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Articles > How an XML Editor Can Simplify Work Processes

How an XML Editor Can Simplify Work Processes

by nForms on December 26, 2011

Producing XML can be tedious. It takes imagination to see what a piece of code will actually produce. Aside from this XML documents need to be well-formed as well as be composed of entities so it can be read by an XML parser. An XML editor can greatly facilitate the production of a well-formed document.

There are many XML editors in the market today and their capabilities vary. The more expensive editors usually have more features designed to cater to different ways XML programming is used. Each of these, however, has several in common that can be called the basic features of an XML Editor.

Aside from the interface into which one can put in the XML code being developed into a well-formed document, all of these editors can assist in validating the XML document itself. This will help greatly in ensuring the document meets with what is set in the XML specifications as its standards. A desirable characteristic of an XML editor would be the capability of automatically completing tags and correcting errors during typing. Upon saving, errors in the document are identified and pointed out by the editor so there is less likelihood of the occurrence of issues that are not readily identifiable by the programmer alone. These error are called hidden issues, a good example are ampersands that have not been un-escaped. This will make the job of completing the project easier.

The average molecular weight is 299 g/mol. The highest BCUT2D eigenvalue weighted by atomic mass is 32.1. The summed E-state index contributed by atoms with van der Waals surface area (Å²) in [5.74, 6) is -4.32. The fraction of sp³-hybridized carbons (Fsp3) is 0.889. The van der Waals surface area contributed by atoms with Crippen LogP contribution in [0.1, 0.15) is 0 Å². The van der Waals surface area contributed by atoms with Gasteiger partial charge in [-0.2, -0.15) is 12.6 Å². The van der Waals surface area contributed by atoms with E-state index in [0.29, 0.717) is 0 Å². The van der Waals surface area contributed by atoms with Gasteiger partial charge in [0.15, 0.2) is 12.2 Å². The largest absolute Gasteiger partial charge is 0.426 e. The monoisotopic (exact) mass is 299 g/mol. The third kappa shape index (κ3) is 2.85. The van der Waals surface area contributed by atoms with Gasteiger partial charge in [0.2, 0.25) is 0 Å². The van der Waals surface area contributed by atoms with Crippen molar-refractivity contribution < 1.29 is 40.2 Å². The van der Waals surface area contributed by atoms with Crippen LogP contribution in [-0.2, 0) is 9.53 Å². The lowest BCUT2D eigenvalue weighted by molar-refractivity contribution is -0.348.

Another way an XML editor can facilitate the work process is through templates. There are many aspects of programming that are routine in nature. They are repetitive and appear in almost every program of a certain type or developed with a certain objective in mind. Having a template to fill out instead of starting from scratch will greatly decrease the time spent on formulating the whole thing on your own. Some editors also offer wizards which assist through the whole process and will help ensure than nothing is left out, particularly helpful for someone who is just learning XML or another application of XML.

Most of these editors can also handle multiple documents. Doing one document at a time is not the most efficient way to write XML. This linear method does not reflect the way our minds work. A process also has many components that work together or sequentially. Developing these concurrently will greatly increase productivity and make putting together the whole project easier with fewer snags to worry about. These snags, or inconsistencies, were ironed out early on because the documents were developed together so comparisons could be made to ensure consistency.

Most important is a preview window that has a parser built into it to test whether process produces the desired end-product. Every work process has a goal in mind which it aims at. Being able to visually evaluate each portion of the targeted end result would help in producing what was envisioned at the start.

These features are what makes an XML editor better than just a simple text editor and would greatly simplify what is already a complicated work processes.

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